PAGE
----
This path of compliance with the local bourgeoisie has been applied consistently by the Nicaraguan Socialist Party, the pro-Soviet revisionist party. Along with most of the major bourgeois and democratic parties that were not aligned with Somoza, the revisionist party has belonged to the Democratic Liberation Union (UDEL) since the latter was founded in 1974. The UDEL was the United States’ hope for an alternative to Somoza and only reluctantly joined the armed struggle after its leader, the bourgeois democrat Pedro Chamorro, was murdered by Somoza, January 10, 1978. The Nicaraguan revisionist party’s line has been an integral application of the opportunist line followed by all its fraternal parties In Latin America, a line of collaboration with the bourgeoisie dressed up in the grandiose and “revolutionary” phraseology of Fidel Castro.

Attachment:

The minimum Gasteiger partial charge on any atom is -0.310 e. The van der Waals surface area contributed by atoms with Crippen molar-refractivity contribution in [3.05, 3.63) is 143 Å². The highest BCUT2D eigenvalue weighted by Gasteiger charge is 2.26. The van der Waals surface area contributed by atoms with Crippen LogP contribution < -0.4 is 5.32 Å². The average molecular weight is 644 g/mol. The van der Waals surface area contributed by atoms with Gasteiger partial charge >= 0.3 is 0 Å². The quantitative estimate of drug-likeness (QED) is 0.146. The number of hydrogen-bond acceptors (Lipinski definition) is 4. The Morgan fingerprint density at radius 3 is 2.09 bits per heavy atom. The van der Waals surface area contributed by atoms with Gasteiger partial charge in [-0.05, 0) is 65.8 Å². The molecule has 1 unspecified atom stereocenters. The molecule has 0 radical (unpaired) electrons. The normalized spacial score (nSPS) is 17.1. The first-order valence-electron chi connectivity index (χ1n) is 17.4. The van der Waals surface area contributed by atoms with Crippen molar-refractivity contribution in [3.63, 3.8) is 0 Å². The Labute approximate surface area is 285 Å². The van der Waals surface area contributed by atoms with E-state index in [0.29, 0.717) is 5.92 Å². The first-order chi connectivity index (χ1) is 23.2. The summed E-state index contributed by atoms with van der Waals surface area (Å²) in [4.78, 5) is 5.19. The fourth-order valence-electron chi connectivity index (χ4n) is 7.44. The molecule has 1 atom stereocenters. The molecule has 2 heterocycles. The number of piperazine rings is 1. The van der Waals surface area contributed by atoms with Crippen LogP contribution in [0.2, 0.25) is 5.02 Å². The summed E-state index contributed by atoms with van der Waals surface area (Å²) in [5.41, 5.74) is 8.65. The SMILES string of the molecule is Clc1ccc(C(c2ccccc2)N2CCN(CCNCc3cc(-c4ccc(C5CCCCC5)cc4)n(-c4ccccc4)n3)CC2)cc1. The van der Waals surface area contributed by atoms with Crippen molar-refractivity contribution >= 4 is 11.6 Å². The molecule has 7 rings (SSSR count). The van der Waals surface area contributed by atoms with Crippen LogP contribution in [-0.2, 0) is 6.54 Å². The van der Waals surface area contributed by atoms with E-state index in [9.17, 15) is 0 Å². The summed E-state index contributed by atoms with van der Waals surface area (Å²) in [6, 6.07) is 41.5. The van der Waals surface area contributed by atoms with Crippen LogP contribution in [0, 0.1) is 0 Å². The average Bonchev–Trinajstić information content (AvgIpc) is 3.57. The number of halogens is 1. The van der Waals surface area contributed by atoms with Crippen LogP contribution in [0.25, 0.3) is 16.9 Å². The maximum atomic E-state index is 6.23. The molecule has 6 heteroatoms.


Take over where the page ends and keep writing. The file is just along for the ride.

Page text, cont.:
But in Nicaragua, there is also the people that took up arms and confiscated the colossal fortunes of Somoza and his buddies. There is the people that took up the struggle to throw out the exploiters and that has increased its political awareness and impact tenfold. There is the people that will not allow itself to be disarmed and ignored. This is what lies behind the struggle for power today in Nicaragua.
“We live in the era of imperialism and proletarian revolution.” This principle, put forward by Lenin at the turn of the century and confirmed by all revolutionary movements since then, is also applicable to the situation in Nicaragua. It means that in the era in which we live, the bourgeoisie is incapable of leading a democratic or national revolution without betraying it sooner or later and allying with imperialism. It means that only the proletariat can lead the revolutionary struggle to a successful conclusion, because it is the only class that really attacks capitalism and imperialism.
The revolution begun in Nicaragua must continue, and continue in this direction, if it is to consolidate the victories already won and make further progress in the interests of working people.